Friday, October 19, 2012


    An exhibition devoted to the emergence of Conceptual art is a risky undertaking at a time when museums are catering to the public with blockbusters. The Brooklyn Museum addresses the beginnings of Conceptual art from 1966 to 1972 with Materializing “Six Years,” which borrows its title and inspiration from Lucy R. Lippard’s book Six Years, published in 1973. In an attempt to present Conceptual art in a consumable format, Materializing “Six Years” uses the photographs, catalogues, video, audio, letters and other ephemera to represent the highly varied goals of this movement.

The content of Materializing “Six Years” can best be described as “art information” rather than “art object” or “art” work as you might expect in the art museum context. John Latham’s work Art and Culture (1966) includes a book, letters, photostats, and labeled vials filled with powders and liquids contained in a leather box. Together these materials document how Latham chewed and spat into vials the seminal text of the same name as his title by Clement Greenberg and was eventually fired from his academic position for the destruction of a library book. This playful and early example of Conceptual art was one of the works that was easy to engage with while Bernar Venet’s audio of three physicists giving simultaneous lectures at Judson Church in 1968 is impossible to decipher and loses meaning in the strictly audio format. As a collection of “art information” these materials function more like an archive of Conceptual art than an exhibition.

Running throughout Materializing “Six Years” are Lucy Lippard’s own art projects from this period. Because she is blurring the lines between curator, critic and artist, her vision of inclusivity and redefining the formal parameters of art recurs throughout the exhibition and lends it a focus or narrative among the many voices and causes presented. Her repeated city specific exhibitions, beginning with 557,087 (1969) in Seattle, which in turn led to Robert Barry Presents Three Shows and a Review by Lucy R. Lippard (1971) challenge viewers to easily explain Lippard’s role in emerging Conceptual art.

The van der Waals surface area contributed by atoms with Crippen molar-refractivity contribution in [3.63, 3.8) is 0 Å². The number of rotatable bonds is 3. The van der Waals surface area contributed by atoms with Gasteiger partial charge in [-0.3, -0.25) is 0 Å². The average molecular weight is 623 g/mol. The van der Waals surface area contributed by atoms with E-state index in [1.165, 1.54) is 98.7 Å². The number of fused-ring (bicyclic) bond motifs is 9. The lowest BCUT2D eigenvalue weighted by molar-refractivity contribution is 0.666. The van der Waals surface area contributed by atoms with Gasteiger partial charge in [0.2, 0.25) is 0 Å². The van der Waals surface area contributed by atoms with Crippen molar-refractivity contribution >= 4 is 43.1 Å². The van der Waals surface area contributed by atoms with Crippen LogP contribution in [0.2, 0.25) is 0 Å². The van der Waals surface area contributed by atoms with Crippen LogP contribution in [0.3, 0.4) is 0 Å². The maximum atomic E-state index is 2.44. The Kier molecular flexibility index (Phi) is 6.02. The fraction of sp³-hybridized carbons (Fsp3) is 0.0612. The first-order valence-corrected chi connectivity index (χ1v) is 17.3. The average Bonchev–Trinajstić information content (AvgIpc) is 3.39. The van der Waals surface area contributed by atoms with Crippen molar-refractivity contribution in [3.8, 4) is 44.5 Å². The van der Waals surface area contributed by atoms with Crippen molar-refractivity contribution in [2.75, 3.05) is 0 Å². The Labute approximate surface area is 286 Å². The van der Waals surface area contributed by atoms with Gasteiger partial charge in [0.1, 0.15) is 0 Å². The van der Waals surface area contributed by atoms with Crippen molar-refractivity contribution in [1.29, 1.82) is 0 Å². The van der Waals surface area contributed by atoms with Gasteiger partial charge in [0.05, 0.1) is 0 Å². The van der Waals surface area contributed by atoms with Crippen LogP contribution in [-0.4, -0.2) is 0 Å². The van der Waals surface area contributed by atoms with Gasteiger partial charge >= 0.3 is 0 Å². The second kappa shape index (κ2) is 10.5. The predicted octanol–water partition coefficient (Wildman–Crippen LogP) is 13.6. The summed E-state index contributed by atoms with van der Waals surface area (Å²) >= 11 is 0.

Materializing “Six Years” is an undeniably demanding exhibition. Strolling through the galleries will leave you clueless because each piece demands the visitor to approach, read and engage. This is necessary because the dematerialization of art along with the introduction of new formats that Lippard championed in Conceptual art continues today. Performative, site specific and ephemeral tendencies in art have not waned, and with increasing digitization art continues to move beyond traditional contexts.


  1. This was a challenging show to review, and I think you did a great job. Your last paragraph is helpful to anyone who will visit the exhibit and it accurately summarizes my own impressions. I think the descriptions of various pieces come across somewhat like a list rather than giving the reader a feeling of the work. I think it would be helpful to describe Venet's audio piece a little more. It feels like it was thrown in, and the list feel would go away with a little more explanation on that. The overall review is organized, insightful, and well written.

  2. You made very good use of the word count limit with your review very concise yet meaty at the same time. I agree with Natalie that I thought you handled the tricky nature of this particular exhibit well, your description of the show as "art information" giving readers a better idea of the material. I thought your introductory paragraph was successful in putting the unusual nature of exhibit into context.

    While you do pull focus toward Lucy Lippard and mention her importance to the Conceptual Art movement, I think touching on the kind of art she actually did and what her "vision" was will give your piece more depth.